·         Recently on social media messages were posted asking people not to go to the UECC due to a shortage of beds.  What was the current position?  - Nationally, increased numbers had been attending A&E and the usual summer lull did not occur in 2019.  The hospital was looking to improve patient flows through the hospital to have beds available, for example improvements in the discharge process through the work of the Integrated Discharge Team.  Some of the issues related to the sheer volume of people attending and whether they should be at the UECC or seen elsewhere.  Work was taking place with GPs and RCCG around the pathways and increased care at home and support to avoid hospital admissions.


·         In relation to mandatory training work with certain staff was mentioned, so what more was needed to ensure compliance?  - Significantly increased compliance had resulted, but further work was taking place with some of the medical colleagues but it could be difficult to release staff from the sharp end in the UECC so the Trust was looking at alternative methods of delivery. 


·         Staffing - had there been a reduction in use of agency staff and were measures being introduced to try and retain the Trust’s own good staff?  - Significant staffing issues had been present in the paediatric UECC before but no agency staff had been used since early 2019.  The hospital’s own staff and bank staff had been used for extra shifts.  The Trust had now exceeded the CQC requirements for paediatric nursing staffing.  In general UECC some agency staff were used due to unfilled vacancies, more for medical staff than nurses and a review had just been undertaken of nursing staff and vacancies would be backfilled with bank/agency staff to ensure an appropriate skill mix.  Recruitment would be taking place in November and a number of staff were also on maternity leave.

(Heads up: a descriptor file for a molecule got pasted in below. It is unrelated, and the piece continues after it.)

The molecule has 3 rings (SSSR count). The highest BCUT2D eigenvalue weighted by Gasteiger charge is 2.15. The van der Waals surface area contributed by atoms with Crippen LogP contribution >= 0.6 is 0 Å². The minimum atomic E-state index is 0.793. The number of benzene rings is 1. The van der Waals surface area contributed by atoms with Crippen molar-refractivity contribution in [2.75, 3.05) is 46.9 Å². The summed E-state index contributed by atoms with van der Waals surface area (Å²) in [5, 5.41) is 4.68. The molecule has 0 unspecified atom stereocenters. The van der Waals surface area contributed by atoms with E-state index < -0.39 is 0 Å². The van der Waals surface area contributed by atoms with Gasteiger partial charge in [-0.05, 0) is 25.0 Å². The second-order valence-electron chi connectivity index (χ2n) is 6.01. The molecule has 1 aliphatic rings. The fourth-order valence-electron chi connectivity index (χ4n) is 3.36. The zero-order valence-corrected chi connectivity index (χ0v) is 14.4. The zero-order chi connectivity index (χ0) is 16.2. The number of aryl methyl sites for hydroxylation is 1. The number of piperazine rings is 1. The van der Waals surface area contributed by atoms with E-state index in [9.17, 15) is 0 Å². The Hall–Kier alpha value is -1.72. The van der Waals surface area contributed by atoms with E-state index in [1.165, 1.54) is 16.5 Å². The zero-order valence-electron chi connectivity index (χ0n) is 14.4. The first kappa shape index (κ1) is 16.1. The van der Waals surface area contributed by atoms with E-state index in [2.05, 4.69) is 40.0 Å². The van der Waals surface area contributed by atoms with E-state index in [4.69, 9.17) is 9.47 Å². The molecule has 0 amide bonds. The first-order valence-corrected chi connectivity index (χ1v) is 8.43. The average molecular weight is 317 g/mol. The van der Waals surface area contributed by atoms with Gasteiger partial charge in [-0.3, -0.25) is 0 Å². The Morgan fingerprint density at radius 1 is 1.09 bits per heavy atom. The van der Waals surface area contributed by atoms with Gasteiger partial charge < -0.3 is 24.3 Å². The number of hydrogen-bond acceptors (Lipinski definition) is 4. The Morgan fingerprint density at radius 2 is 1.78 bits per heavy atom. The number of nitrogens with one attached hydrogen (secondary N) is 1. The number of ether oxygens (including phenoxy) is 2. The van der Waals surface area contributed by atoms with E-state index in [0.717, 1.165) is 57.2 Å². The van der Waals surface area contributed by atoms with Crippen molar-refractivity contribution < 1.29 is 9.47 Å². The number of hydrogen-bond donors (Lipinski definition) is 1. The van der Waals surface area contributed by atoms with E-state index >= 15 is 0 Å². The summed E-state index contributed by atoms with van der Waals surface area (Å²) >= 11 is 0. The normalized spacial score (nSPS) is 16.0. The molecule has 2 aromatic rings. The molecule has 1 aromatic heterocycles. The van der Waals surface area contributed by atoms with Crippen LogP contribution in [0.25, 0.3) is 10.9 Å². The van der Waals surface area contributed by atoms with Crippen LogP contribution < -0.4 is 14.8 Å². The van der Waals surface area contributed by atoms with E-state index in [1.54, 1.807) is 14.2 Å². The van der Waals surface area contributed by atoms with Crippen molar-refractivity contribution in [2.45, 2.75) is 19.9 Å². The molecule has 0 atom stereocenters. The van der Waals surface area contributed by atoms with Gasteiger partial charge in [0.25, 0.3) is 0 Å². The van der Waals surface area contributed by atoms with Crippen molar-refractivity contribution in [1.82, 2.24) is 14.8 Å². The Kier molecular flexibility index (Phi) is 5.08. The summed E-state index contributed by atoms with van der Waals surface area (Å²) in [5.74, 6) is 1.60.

·         Monthly culture checks, what were they for and what were they showing?
- They covered working together and appropriate escalation of issues.  Various pieces of work were under way as outlined in the paper, including the drop-in clinics for people to share ideas or concerns. Organisational development within HR was looking to introduce monthly barometer checks to gauge how people were feeling.


·          From a patient perspective, how different would things look and feel now in the UECC compared with at the beginning of this journey?  - The UECC was busy but would feel like a calmer and safer environment to be in and with staff now more engaged.  Information came through more quickly and better communication was happening.  With a high throughput of patients delays were inevitable but triage times were monitored and staff were ensuring people were streamed appropriately from the front door.  Ambulances were also bringing people in to rapid assessment areas.




1)    That the progress being made with the 2018 and 2019 inspection process be noted.


2)    That a further monitoring report be provided for HSC once the outcome of the CQC re-inspection was known.